General Motors Death Watch 149: Contractual Obligations
After perusing the United Auto Workers’ (UAW) contract with GM, I reckon both sides got a good deal. The UAW secured job guarantees: assurances that GM won’t off-shore new and existing products for the North American market. For its part, The General gets to off-load the lion’s share of its fixed costs AND a chance to lower the pay scale for a third of its hourly workforce. If the contract is ratified, the UAW protects its existing members’ livelihoods and GM becomes a lower-cost producer. No question: it’s a new lease on life.
By removing The Mother of All Fixed Costs (retiree health care), GM will have the chance to do something it couldn’t do for decades: stop making cars. That may sound like the very definition of a Pyrrhic victory, but GM’s always-on product spigot has been the bane of its existence. Sure, it generated cash to pay the hired help's health care, but it also created a tsunami of new product. The flood drove down new car prices, lowered used car residuals and dragged all eight GM brands (including Cadillac) into K-Mart country.
Under the new contract, GM can throttle back factory output to more closely match supply with demand. With careful husbandry, residual values of used GM vehicles will rise. Even better, with all that slop drained from the system, GM can (at least in theory) make greater profits on lower volumes, or lower prices further to gain market share, or add content, or some combination thereof. What was once a desperate struggle to sell whatever came out the factory gates suddenly becomes a more considered battle to meet or beat the competition.
Actually, this has always been CEO Rick Wagoner’s turnaround plan: cut costs until they match production and then build the business back up from there. And a damn fine plan it was too, back in ’05; back when GM’s US market share stood at 26.2 percent. And it was still a pretty good idea the next year, when GM’s market share sank to 24.7 percent. And you gotta love it today, when GM’s market share has tumbled to 22.1 percent. The question is, how low can GM go?
The short answer: another three or four percentage points of US market share. If GM production drops below that level– 12 percent or 500k units in production terms– the business will rapidly become unsustainable.
Prior to '05, GM has been shedding four percent US market share roughly every six years. The company lost that much ground from 1991 (35 percent) to 1997 (31.3 percent); and from 2000 (28.2 percent) to 2006 (24.7 percent). But those were good years for the US car industry. Considering the four percent hit since '05 and today’s contracting new car market, it's easy to imagine that timeline could contract violently. And then it’s lights out.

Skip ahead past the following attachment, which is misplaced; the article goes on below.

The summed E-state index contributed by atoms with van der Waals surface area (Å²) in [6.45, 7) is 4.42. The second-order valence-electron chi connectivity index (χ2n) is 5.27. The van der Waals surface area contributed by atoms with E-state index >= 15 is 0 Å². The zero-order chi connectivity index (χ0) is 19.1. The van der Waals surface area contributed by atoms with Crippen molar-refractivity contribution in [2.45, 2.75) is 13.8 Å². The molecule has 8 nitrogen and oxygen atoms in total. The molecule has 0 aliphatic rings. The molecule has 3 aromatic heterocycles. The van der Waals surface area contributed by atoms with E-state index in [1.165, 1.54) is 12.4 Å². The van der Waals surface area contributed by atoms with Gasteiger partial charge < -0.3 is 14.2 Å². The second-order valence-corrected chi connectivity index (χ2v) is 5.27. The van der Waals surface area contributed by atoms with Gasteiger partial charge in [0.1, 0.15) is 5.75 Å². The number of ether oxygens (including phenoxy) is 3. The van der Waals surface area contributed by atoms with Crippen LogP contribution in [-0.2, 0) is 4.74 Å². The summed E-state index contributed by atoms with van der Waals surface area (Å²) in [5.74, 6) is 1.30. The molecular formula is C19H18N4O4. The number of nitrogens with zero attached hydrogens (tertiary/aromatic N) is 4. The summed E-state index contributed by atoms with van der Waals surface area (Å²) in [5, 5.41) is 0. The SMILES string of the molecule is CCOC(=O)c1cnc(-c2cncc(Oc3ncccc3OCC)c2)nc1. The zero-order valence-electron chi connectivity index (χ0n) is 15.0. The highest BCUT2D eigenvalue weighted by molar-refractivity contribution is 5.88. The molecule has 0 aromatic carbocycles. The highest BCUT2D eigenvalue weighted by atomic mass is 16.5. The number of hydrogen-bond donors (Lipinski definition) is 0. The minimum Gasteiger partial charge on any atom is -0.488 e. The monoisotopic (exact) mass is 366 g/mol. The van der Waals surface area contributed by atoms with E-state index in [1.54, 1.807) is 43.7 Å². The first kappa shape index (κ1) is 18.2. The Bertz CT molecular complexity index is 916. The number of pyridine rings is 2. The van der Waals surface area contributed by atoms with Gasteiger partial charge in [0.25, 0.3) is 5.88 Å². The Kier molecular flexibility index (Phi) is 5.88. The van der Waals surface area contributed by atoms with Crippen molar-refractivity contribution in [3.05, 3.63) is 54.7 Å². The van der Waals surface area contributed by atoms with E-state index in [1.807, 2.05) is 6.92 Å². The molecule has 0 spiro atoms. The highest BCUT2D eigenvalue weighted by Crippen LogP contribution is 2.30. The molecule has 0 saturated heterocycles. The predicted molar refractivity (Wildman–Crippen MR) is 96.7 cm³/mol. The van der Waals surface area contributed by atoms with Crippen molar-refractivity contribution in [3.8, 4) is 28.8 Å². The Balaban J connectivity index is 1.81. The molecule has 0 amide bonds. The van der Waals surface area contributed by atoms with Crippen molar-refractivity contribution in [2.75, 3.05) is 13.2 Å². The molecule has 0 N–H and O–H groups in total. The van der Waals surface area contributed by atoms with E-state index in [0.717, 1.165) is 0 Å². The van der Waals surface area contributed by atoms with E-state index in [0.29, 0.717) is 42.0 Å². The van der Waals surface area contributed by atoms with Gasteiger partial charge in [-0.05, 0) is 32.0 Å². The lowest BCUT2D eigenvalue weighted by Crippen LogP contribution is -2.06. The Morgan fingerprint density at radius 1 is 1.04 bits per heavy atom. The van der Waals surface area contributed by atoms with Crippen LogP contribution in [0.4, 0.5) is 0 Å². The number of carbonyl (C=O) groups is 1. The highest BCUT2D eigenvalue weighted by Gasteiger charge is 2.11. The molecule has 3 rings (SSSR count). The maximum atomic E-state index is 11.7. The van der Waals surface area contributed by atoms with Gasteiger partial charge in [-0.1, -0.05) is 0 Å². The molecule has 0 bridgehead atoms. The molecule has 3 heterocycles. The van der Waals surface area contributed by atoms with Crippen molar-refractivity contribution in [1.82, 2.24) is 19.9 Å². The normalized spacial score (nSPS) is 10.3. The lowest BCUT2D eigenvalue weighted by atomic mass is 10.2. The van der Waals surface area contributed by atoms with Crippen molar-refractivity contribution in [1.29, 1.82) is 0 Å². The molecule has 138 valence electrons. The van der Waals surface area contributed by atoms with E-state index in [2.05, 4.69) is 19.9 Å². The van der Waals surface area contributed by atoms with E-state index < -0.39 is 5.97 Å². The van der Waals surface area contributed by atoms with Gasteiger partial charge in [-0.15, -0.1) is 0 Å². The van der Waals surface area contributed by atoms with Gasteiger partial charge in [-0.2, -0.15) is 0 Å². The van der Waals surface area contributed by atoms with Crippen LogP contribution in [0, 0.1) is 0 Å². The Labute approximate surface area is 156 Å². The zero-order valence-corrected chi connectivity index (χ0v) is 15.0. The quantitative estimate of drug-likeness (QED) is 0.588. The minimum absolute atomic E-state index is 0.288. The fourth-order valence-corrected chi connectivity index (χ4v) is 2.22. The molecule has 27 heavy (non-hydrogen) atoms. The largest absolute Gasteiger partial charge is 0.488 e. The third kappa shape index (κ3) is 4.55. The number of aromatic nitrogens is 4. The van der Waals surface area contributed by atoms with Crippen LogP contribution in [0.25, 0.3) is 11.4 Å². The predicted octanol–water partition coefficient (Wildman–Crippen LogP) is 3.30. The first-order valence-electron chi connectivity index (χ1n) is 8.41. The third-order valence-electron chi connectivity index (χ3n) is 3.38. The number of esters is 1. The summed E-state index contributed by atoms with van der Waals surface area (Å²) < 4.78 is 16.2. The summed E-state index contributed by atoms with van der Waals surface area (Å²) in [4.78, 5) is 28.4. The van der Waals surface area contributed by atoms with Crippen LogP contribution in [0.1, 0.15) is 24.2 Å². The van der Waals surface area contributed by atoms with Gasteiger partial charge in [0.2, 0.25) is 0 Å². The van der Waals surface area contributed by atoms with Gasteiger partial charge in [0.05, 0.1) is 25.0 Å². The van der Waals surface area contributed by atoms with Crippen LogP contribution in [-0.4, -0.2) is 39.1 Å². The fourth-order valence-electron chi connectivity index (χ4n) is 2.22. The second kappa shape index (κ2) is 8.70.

I repeat: all the cost savings won’t be enough if GM’s North American profits continue to fall faster than its savings– which is what’s happening now. Yes, GM’s sold its remaining "non core" assets and put together a nice little $32b nest egg. Even after deducting $5b to $6b to pay for the new health care VEBA (the remainder involves a transfer of existing VEBA control from GM to the UAW), that still leaves the automaker plenty of time to lose plenty of money. But postponing defeat is not the same as assuring victory.
The new UAW contract could be a genuine "get out of jail free" card, but GM still can’t cut their way to prosperity. That’s the mantra pundits chanted two years ago, when Rick Wagoner announced the first “historic health care giveback” (a.k.a. a $3b GM-funded health care VEBA). It’s just as true now, with a $29.9b union-controlled health care VEBA in the works. Until and unless GM recaptures lost ground in the sales charts, or at least holds steady, the company is on a downwards trajectory, spiraling into the abyss.
Course correction requires reversing a 17-year trend. With eight brands and 7100 dealers selling some 65 models, what are the chances GM has the focus it needs to reignite vehicle sales across the board? Has GM’s management team learned their lessons re: badge engineering, brand positioning, customer service, product quality and long-term marketing? Are they now ready to put in the long, hard slog needed to gradually and steadily improve their existing products, rather than swinging for the fences with Hail Mary newbies like, dare I say it, the Chevrolet Volt?
Dream on. If anything, this bold UAW contract will create a new sense of complacency, as both union and management congratulate and [generously] reward themselves for pulling back from the brink of disaster. Whatever brave plans GM has for its future, its stultifying bureaucracy will, as always, have the last word.
Guyincognito on Oct 04, 2007
I have to say I'm really suprised that this does seem like a good deal for both sides. I didn't anticipate the $20B VEBA account to already be in existence. Didn't I hear they had ~$50B unfunded health care liability? Obviously it could have been better, but this has to be the best compromise between the UAW and GM ever. GM does also deserves credit for managing the crisis layed out by SherbornSean. Now all they have to do is focus on the products!
GS650G on Dec 06, 2007
GM's main problem seems to be they have competition. If not for customers having a choice to buy something else, they would be in fat city. The one thing no contract or labor agreement can ever address is the customer and his money. It is the oil the engine runs on and they are 2 quarts low at least. This requires a total attitude adjustment from the top down, and that is not forthcoming.
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